KCPE results indicate a general drop in  performance

KCPE results indicate a general drop in performance

KCPE results indicate a general drop in performance

Education CS Ezekiel Machogu revealed the results of this year’s Kenya Certificate of Primary Education tests on Thursday, reflecting an overall drop in performance.

Compared to 2022, fewer candidates obtained a score of 400 or higher; just 8,523 out of 1,415,911 test takers accomplished that distinction.”This was a drop compared with the 2022 KCPE examination when 9,443 candidates scored 400 marks and above,” Machogu stated.

Additionally, the results demonstrated that from 724 in 2022 to 2,060 in 2023, there  were more candidates who received a score between 001 and 099 points. The number of students who received a score of 100 to 199 rose from 296,366 in  2022 to 383,025 27 in 2023. This indicates that compared to the previous year, there were more candidates who  received a score below the average of 250. Additionally, statistics reveal that eight subjects saw a reduction in performance,  as opposed to just six in 2022. “Eight papers, English Composition, Kiswahili, Kiswahili Insha, Kenya Sign  Language, Mathematics, Science, Social Studies and Religious Education recorded a slight  drop in performance in the year 2023, when compared to the year 2022,” Machogu  stated.

The only languages that saw gains in performance were English and Kenyan Sign  Language Composition. The top candidate this year, Michael Warutere of Nairobi’s Riara Springs Academy,  received 428 points, which is a decrease from 431 points received by the best  candidate the previous year. Out of the 3,456 candidates that enrolled, only two were able to get a score higher  than 400 this year for special needs candidates. However, of the 2,466 applicants who registered, 39 with special needs were able  to receive a score higher than 400 in 2022. This year’s best student with special needs received 411 marks, while the top  applicant in this category in 2022 received 419 marks.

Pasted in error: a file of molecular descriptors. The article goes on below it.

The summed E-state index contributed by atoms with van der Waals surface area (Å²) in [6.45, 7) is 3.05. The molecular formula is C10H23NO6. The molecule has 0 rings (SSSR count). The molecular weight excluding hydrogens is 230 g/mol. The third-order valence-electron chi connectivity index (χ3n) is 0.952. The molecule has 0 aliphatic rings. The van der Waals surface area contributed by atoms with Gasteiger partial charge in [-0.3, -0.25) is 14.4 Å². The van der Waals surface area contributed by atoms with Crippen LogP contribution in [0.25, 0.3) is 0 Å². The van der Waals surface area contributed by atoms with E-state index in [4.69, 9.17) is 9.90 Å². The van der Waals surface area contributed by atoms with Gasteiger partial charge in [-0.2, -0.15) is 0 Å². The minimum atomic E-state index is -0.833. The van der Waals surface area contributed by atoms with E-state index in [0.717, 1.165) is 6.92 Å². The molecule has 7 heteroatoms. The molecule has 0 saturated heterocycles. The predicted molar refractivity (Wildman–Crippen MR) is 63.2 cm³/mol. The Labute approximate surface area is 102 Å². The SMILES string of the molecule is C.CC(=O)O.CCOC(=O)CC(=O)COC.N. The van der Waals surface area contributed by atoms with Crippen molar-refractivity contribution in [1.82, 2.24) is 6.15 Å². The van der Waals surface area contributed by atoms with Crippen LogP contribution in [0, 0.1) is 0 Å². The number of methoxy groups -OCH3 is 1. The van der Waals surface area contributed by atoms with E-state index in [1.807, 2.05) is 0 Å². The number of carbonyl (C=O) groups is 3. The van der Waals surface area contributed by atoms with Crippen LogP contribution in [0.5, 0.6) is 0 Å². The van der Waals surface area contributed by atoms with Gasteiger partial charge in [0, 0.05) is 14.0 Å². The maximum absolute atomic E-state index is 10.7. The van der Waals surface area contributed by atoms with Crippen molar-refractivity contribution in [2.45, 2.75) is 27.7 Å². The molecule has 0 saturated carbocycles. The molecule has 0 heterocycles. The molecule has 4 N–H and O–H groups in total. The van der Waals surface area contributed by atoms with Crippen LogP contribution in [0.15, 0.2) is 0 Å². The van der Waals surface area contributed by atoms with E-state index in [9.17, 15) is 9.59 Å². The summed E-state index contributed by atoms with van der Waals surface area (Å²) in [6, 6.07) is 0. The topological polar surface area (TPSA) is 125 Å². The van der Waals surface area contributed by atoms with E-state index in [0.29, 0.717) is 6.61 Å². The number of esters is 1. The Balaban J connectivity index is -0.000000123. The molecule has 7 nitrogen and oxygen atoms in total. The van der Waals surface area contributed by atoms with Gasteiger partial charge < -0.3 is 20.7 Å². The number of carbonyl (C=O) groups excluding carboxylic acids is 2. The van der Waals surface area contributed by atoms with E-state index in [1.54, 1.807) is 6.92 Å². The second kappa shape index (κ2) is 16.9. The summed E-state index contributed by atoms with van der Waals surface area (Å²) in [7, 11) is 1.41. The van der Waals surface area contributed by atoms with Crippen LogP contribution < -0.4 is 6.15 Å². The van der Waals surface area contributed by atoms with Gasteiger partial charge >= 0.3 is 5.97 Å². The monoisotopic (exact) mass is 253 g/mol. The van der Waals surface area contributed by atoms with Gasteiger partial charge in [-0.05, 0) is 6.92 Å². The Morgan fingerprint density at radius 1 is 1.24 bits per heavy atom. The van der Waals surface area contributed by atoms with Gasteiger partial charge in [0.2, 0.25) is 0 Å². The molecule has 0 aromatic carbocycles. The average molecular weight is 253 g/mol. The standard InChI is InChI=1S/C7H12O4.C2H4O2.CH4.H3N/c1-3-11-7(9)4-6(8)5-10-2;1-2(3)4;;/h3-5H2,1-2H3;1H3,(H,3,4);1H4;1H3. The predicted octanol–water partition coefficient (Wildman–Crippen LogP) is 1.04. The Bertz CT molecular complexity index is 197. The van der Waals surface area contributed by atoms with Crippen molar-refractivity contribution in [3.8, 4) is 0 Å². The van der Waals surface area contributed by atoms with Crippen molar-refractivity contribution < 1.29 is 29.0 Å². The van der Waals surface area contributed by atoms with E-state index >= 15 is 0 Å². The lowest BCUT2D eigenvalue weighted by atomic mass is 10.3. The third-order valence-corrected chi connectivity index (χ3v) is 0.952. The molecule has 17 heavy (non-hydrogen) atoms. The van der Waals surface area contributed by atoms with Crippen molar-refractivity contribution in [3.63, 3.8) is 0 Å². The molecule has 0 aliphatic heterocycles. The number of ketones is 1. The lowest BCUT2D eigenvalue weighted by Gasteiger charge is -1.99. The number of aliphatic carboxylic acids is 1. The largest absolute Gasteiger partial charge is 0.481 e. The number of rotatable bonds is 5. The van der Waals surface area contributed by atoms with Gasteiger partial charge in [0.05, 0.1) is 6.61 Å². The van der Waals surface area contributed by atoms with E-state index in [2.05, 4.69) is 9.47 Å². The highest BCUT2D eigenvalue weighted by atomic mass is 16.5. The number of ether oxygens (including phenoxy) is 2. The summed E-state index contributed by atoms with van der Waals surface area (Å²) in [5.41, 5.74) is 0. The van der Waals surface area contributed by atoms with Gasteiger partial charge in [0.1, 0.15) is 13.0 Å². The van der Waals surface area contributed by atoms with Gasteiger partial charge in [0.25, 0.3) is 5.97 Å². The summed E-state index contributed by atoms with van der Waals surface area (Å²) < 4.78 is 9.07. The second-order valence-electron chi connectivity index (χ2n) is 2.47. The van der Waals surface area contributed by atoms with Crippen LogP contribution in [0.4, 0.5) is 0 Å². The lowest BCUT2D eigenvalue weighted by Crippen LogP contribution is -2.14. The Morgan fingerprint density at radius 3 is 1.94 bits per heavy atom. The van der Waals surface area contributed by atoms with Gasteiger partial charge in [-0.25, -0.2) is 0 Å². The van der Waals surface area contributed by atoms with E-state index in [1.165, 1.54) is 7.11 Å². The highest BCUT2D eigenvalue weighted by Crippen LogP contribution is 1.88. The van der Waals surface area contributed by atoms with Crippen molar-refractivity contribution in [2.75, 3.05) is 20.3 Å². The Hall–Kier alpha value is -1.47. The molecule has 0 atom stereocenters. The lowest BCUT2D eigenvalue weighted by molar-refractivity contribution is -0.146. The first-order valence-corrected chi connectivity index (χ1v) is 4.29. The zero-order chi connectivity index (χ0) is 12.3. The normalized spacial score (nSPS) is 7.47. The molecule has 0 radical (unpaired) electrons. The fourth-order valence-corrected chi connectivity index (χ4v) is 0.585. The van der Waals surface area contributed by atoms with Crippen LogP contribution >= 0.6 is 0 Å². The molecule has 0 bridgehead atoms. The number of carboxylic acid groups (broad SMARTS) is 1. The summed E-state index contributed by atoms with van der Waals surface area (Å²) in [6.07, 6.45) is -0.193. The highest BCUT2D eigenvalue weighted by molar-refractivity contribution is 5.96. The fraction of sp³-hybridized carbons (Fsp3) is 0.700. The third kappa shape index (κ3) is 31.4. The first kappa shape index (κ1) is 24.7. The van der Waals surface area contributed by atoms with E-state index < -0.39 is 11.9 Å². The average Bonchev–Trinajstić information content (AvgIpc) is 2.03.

In 2023, the percentage of special needs applicants with scores below the  average of 250 made up 66.29% of the entire population. In this area, the number of respondents who received zero to 99 marks went from  six in 2022 to seven in 2023. There were 1,138 special needs applicants with scores between 100 and 199 in  2022, and there were 1,417 in 2023. Elly Ochieng, the assistant director of King Solomon Junior Academy, said that this year’s performance was worse than in prior years. “This year, our mean score is 361, compared to last year’s mean of 373. Ochieng stated, “This is a negative departure of nine marks.

“We’ve also talked to other heads of schools in the area, in Hampton Bay, and they  agree that performance declined this year. I’m not sure whether it’s because this was the last KCPE test. Impressive results were released by Ochieng’s school in Homa Bay, where 10 out  of 60 candidates received scores of 400 or higher. Because there is no rivalry under the Competency Based Curriculum, Ochieng  expressed concern that students may stop making an effort now that the  government has phased out the 8-4-4 system. The Star was informed by the deputy head teacher of Riara Springs, which gave  birth to Aristaricus Andalo, the winning candidate, that the school likewise saw  a decline in the mean score.

“Our typical score from the previous year was 383, but it is now 373. Every school in the nation experiences the drop, he claimed. According to Andalo, the national examiner’s high level of standardization during the marking process was the cause of the performance decline.”Though I do not speak for Knec, I feel the standardisation level this year was high especially, in Social Studies and Religious Education which were poorly performed,” remarked the deputy head teacher.

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